MNTL and its Role in Shaping our Future

Two contestants competing in the 4-H Robotics Competition Trainee working on a sample in MNTL's cleanroom (photo courtesy of MNTL).

July 18, 2016

The Micro and Nanotechnology Laboratory (MNTL) at Illinois is one of the largest and most advanced facilities of its kind in the country. Home to 16 cleanrooms, 46 general purpose labs, as well as a biosafety level-2 complex, it is playing a significant role in solving real-world problems and helping bridge the gap between the developing and developed world.

Not only does the MNTL have state-of-the-art equipment and labs, but it is also home to many professors who are working on breakthrough research on a wide range of topics, including optical physics, photonic systems, nanobionics, nanomedicine, lasers, bio-medicine, integrated circuits, renewable energy, and many more.

The building was first opened as a Microelectronics laboratory in 1989; however with funding from the state in 2008, the building was expanded to assist researchers to address the toughest issues facing our society.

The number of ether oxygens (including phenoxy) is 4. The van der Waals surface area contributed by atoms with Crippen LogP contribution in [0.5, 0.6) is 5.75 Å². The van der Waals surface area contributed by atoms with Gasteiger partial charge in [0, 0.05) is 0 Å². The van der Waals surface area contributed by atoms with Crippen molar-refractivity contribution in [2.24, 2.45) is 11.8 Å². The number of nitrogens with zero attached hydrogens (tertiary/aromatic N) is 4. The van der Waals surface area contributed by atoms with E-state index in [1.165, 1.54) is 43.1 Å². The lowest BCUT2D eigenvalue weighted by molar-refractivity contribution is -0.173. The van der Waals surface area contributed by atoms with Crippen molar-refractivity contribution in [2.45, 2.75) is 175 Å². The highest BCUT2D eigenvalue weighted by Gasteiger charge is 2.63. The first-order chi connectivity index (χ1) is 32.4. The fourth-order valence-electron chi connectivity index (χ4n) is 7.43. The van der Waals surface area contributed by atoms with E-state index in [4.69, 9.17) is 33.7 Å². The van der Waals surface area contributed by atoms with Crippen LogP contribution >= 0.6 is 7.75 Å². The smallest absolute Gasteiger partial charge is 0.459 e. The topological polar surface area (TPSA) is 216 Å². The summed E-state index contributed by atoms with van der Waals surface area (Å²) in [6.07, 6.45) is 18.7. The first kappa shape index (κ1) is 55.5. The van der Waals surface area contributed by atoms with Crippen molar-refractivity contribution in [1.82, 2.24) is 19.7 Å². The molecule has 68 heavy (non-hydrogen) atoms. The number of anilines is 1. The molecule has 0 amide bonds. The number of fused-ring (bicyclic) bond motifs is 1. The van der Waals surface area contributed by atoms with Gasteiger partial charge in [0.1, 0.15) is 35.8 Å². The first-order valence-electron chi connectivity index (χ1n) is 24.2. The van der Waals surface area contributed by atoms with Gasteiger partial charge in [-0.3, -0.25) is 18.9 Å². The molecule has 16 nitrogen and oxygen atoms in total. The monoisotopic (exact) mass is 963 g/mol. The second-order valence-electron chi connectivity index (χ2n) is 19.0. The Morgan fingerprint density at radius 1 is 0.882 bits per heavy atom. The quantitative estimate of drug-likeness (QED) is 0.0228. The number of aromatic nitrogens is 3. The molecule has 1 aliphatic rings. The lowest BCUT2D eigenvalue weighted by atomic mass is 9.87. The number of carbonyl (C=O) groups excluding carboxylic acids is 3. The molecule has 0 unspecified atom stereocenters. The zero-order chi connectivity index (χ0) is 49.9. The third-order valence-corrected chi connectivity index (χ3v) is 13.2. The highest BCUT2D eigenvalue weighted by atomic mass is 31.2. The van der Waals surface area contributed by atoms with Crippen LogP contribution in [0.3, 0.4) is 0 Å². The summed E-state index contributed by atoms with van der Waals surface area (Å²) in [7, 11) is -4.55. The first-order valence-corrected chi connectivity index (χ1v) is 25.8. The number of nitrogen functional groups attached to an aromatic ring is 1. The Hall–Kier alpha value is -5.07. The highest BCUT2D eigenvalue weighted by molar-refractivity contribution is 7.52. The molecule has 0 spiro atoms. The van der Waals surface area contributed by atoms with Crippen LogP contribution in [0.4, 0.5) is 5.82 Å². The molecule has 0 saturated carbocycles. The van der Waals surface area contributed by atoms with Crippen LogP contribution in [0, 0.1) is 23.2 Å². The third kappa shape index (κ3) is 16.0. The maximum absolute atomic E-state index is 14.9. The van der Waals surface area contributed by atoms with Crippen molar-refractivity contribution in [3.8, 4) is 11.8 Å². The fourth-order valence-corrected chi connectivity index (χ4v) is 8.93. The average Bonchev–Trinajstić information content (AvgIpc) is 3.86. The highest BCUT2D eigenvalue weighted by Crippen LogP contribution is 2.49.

2016 nano@illinois RET teachers Kala Oglesby (left) and Beth Koplinski at work in the lab (photo courtesy of Kala Oglesby).

Nanotechnology has provided enormous breakthroughs in the scientific community, and its benefits can be seen in our everyday lives. It allows us to make materials smaller, sturdier, and more reactive. Its applications can be seen in virtually every field from cosmetics to the automotive industry to the food industry.

For most people, the words cosmetics and food aren’t the first terms they think of when they hear “nanotechnology.” However, nanotechnology today plays a significant role in many parts of the cosmetics industry in products such as shampoos, lotion, sun screen, and make-up. Shampoos, conditioners, and other hair products, for example, use nano emulsions to envelop crucial ingredients from the hair product, allowing them to seep deeper into hair.

Nanotechnology is also very widely used in the food industry. In agriculture, nano sensors are extensively used by farmers to monitor the conditions of their soil and to also detect pathogens that are causing harm to their crops. In the meat packaging industry, Nano sensors allow us to monitor the temperature and moisture of the product.

Bob Smith and 4-H robotics competitor pose by a robot.